• Technology: Technology companies use data science and data analytics to develop new products and services, improve user experiences, come up with real-world solutions, and identify areas for innovation and growth.

Data science and data analytics are critical functions in a wide range of industries that interpret vast amounts of data in order to drive business decisions, improve customer experiences, and gain a competitive advantage.

There are employment opportunities across different company types, including startups, large corporations, consulting firms, and government agencies.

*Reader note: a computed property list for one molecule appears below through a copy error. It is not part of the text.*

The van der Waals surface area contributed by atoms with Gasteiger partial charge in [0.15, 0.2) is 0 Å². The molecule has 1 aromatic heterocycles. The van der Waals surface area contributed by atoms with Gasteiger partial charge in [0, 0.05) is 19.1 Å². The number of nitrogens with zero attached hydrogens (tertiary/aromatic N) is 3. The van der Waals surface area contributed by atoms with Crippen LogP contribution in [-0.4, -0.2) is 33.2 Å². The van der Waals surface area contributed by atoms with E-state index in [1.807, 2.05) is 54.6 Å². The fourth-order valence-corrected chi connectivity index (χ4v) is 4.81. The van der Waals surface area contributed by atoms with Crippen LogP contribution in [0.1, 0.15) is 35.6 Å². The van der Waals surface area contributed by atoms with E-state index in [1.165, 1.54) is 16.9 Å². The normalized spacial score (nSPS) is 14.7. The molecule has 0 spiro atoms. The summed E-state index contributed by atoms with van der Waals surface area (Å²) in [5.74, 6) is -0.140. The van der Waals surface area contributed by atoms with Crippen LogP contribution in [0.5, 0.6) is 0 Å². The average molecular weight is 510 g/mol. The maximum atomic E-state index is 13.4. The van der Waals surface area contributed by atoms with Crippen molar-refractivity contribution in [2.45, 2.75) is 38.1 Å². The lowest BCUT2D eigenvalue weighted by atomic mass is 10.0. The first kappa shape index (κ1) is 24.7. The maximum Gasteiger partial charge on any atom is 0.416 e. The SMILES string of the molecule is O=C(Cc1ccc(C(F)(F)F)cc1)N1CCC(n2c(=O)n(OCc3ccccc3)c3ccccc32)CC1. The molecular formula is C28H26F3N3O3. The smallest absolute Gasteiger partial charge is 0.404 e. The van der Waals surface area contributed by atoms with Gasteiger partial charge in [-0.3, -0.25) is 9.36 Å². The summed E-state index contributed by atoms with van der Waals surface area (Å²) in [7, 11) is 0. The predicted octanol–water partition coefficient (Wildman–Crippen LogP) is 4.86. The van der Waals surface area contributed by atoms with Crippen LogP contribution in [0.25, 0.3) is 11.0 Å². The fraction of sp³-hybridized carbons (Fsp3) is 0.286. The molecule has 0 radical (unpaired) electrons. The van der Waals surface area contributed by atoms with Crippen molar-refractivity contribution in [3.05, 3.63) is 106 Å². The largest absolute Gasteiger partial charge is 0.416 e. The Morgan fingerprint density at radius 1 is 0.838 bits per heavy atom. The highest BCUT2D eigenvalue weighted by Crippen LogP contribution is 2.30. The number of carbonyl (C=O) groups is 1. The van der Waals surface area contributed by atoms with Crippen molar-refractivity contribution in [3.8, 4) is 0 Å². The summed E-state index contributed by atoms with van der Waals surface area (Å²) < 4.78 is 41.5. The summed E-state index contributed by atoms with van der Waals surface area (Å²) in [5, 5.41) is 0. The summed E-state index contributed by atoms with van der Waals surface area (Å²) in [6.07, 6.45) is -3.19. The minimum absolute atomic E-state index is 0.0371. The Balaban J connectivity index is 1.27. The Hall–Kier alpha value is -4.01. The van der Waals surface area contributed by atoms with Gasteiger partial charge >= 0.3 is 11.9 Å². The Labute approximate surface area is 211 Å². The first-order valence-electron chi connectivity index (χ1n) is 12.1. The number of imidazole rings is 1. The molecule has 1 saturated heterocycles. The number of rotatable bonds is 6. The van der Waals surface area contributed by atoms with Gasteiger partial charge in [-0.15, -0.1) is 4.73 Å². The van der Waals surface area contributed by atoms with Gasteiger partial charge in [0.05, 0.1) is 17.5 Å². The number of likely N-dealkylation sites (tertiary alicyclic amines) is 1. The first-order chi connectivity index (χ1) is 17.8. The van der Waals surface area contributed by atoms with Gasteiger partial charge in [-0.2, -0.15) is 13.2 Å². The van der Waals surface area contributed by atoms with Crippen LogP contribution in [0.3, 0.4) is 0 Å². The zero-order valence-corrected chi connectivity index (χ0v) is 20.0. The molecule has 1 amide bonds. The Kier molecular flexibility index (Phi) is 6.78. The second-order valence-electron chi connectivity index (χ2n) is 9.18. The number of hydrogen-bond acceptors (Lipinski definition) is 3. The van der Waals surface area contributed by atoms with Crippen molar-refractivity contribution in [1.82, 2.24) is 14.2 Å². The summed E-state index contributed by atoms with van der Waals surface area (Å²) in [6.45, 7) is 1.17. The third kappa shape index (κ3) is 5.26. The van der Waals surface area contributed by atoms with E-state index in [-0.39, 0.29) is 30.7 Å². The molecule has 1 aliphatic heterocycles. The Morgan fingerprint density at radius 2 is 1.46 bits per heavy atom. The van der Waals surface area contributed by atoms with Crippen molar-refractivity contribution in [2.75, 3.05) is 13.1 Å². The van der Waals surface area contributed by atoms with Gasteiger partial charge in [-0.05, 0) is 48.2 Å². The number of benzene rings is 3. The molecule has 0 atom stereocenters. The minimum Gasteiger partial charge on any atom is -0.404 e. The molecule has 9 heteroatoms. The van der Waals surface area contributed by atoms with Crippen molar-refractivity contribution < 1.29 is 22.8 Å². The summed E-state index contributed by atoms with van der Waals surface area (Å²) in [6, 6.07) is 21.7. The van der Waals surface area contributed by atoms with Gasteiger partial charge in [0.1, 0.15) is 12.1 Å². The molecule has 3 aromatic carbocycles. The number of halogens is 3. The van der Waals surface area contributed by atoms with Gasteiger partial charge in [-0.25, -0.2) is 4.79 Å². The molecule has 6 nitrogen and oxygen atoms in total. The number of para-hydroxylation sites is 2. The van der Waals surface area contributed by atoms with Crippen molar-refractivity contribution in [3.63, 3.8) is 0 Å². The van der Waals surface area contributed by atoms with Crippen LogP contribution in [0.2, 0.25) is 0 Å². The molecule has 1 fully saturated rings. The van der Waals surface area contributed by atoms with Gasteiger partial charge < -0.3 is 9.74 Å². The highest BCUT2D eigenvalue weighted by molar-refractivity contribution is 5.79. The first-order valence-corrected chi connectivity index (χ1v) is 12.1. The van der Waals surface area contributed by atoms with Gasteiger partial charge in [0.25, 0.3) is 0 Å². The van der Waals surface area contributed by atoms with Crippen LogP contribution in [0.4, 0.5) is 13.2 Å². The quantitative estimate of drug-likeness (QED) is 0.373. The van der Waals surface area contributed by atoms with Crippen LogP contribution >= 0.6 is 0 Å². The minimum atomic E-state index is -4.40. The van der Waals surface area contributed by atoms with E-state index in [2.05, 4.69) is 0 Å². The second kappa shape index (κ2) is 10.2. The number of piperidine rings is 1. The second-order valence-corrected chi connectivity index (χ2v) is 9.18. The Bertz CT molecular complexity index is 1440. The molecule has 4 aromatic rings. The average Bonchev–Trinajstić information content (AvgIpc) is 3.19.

Understanding the diverse range of industries and company types that rely on data professionals is crucial for individuals looking to build successful careers in these fields.

It’s also important to note that both fields are evolving, and there are emerging trends that are worth considering.

Emerging Trends – The Future of Data Jobs

Tablet showing data trends.

In addition to industry types, consider emerging trends in data science and data analytics that are changing the landscape of the two fields.

Here are some current trends that are shaping the future of data science and data analytics:

  1. Artificial intelligence and machine learning: AI and machine learning are increasingly being used in data science and data analytics to automate data processing, identify patterns, and make predictions. These technologies have the potential to revolutionize industries from healthcare to finance to marketing.